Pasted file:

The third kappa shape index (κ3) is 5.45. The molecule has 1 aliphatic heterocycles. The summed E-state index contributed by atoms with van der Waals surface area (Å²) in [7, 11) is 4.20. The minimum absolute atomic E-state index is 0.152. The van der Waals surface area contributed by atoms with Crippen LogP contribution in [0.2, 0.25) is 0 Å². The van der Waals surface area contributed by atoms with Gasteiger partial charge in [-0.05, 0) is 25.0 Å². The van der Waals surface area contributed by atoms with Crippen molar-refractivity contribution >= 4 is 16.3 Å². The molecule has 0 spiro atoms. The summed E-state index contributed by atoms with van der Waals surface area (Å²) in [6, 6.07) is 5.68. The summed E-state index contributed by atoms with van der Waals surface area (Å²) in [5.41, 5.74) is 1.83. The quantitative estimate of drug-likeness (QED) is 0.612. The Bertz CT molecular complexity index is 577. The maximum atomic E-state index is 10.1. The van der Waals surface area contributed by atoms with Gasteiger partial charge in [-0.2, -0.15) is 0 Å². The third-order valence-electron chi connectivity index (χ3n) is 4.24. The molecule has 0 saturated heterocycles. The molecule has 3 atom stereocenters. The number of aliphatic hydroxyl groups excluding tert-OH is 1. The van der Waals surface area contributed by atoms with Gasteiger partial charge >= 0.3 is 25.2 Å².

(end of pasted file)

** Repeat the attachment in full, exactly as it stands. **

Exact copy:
The third kappa shape index (κ3) is 5.45. The molecule has 1 aliphatic heterocycles. The summed E-state index contributed by atoms with van der Waals surface area (Å²) in [7, 11) is 4.20. The minimum absolute atomic E-state index is 0.152. The van der Waals surface area contributed by atoms with Crippen LogP contribution in [0.2, 0.25) is 0 Å². The van der Waals surface area contributed by atoms with Gasteiger partial charge in [-0.05, 0) is 25.0 Å². The van der Waals surface area contributed by atoms with Crippen molar-refractivity contribution >= 4 is 16.3 Å². The molecule has 0 spiro atoms. The summed E-state index contributed by atoms with van der Waals surface area (Å²) in [6, 6.07) is 5.68. The summed E-state index contributed by atoms with van der Waals surface area (Å²) in [5.41, 5.74) is 1.83. The quantitative estimate of drug-likeness (QED) is 0.612. The Bertz CT molecular complexity index is 577. The maximum atomic E-state index is 10.1. The van der Waals surface area contributed by atoms with Gasteiger partial charge in [-0.2, -0.15) is 0 Å². The third-order valence-electron chi connectivity index (χ3n) is 4.24. The molecule has 0 saturated heterocycles. The molecule has 3 atom stereocenters. The number of aliphatic hydroxyl groups excluding tert-OH is 1. The van der Waals surface area contributed by atoms with Gasteiger partial charge >= 0.3 is 25.2 Å².